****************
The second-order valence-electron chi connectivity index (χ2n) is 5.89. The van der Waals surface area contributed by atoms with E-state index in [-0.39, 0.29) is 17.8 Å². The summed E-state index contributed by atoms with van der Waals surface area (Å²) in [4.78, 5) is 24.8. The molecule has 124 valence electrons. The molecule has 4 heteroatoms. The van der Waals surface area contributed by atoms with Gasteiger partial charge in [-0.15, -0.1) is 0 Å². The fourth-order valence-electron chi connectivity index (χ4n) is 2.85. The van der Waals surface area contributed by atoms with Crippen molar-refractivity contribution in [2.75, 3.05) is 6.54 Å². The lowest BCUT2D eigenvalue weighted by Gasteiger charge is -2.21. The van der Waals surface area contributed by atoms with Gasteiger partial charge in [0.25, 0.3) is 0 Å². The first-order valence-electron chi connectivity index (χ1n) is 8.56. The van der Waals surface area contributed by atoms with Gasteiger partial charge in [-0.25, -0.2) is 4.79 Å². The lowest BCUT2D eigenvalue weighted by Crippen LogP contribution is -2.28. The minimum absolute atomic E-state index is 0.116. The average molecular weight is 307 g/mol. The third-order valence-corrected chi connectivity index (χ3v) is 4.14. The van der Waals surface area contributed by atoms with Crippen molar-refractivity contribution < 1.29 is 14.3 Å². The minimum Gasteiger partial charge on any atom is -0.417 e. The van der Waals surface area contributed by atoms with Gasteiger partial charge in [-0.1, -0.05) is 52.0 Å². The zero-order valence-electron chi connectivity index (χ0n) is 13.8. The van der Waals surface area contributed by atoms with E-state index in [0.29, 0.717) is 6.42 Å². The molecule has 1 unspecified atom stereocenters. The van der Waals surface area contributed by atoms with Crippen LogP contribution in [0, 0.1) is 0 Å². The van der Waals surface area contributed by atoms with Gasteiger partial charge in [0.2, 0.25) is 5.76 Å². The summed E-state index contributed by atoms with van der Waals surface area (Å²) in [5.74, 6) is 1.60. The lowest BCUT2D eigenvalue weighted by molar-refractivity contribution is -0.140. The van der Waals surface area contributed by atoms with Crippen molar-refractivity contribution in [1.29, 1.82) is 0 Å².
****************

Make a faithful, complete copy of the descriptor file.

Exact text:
The second-order valence-electron chi connectivity index (χ2n) is 5.89. The van der Waals surface area contributed by atoms with E-state index in [-0.39, 0.29) is 17.8 Å². The summed E-state index contributed by atoms with van der Waals surface area (Å²) in [4.78, 5) is 24.8. The molecule has 124 valence electrons. The molecule has 4 heteroatoms. The van der Waals surface area contributed by atoms with Gasteiger partial charge in [-0.15, -0.1) is 0 Å². The fourth-order valence-electron chi connectivity index (χ4n) is 2.85. The van der Waals surface area contributed by atoms with Crippen molar-refractivity contribution in [2.75, 3.05) is 6.54 Å². The lowest BCUT2D eigenvalue weighted by Gasteiger charge is -2.21. The van der Waals surface area contributed by atoms with Gasteiger partial charge in [0.25, 0.3) is 0 Å². The first-order valence-electron chi connectivity index (χ1n) is 8.56. The van der Waals surface area contributed by atoms with Gasteiger partial charge in [-0.25, -0.2) is 4.79 Å². The lowest BCUT2D eigenvalue weighted by Crippen LogP contribution is -2.28. The minimum absolute atomic E-state index is 0.116. The average molecular weight is 307 g/mol. The third-order valence-corrected chi connectivity index (χ3v) is 4.14. The van der Waals surface area contributed by atoms with Crippen molar-refractivity contribution < 1.29 is 14.3 Å². The minimum Gasteiger partial charge on any atom is -0.417 e. The van der Waals surface area contributed by atoms with Gasteiger partial charge in [-0.1, -0.05) is 52.0 Å². The zero-order valence-electron chi connectivity index (χ0n) is 13.8. The van der Waals surface area contributed by atoms with E-state index in [0.29, 0.717) is 6.42 Å². The molecule has 1 unspecified atom stereocenters. The van der Waals surface area contributed by atoms with Crippen LogP contribution in [0, 0.1) is 0 Å². The van der Waals surface area contributed by atoms with Gasteiger partial charge in [0.2, 0.25) is 5.76 Å². The summed E-state index contributed by atoms with van der Waals surface area (Å²) in [5.74, 6) is 1.60. The lowest BCUT2D eigenvalue weighted by molar-refractivity contribution is -0.140. The van der Waals surface area contributed by atoms with Crippen molar-refractivity contribution in [1.29, 1.82) is 0 Å².